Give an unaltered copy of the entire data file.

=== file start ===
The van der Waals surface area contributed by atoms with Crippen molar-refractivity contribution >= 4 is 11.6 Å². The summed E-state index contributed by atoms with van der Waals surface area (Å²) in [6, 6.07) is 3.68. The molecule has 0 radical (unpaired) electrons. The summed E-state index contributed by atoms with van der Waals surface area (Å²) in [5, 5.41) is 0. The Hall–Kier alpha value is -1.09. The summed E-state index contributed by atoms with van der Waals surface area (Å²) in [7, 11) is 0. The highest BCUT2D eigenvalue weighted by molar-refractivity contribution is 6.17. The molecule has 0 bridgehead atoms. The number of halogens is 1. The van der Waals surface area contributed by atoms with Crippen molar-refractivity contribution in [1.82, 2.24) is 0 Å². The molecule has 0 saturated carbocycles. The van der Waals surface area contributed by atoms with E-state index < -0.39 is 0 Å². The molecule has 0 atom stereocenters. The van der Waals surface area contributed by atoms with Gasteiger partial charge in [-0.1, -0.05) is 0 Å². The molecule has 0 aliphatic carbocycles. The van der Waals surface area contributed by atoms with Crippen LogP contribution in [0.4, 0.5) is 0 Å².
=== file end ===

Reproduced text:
The van der Waals surface area contributed by atoms with Crippen molar-refractivity contribution >= 4 is 11.6 Å². The summed E-state index contributed by atoms with van der Waals surface area (Å²) in [6, 6.07) is 3.68. The molecule has 0 radical (unpaired) electrons. The summed E-state index contributed by atoms with van der Waals surface area (Å²) in [5, 5.41) is 0. The Hall–Kier alpha value is -1.09. The summed E-state index contributed by atoms with van der Waals surface area (Å²) in [7, 11) is 0. The highest BCUT2D eigenvalue weighted by molar-refractivity contribution is 6.17. The molecule has 0 bridgehead atoms. The number of halogens is 1. The van der Waals surface area contributed by atoms with Crippen molar-refractivity contribution in [1.82, 2.24) is 0 Å². The molecule has 0 saturated carbocycles. The van der Waals surface area contributed by atoms with E-state index < -0.39 is 0 Å². The molecule has 0 atom stereocenters. The van der Waals surface area contributed by atoms with Gasteiger partial charge in [-0.1, -0.05) is 0 Å². The molecule has 0 aliphatic carbocycles. The van der Waals surface area contributed by atoms with Crippen LogP contribution in [0.4, 0.5) is 0 Å².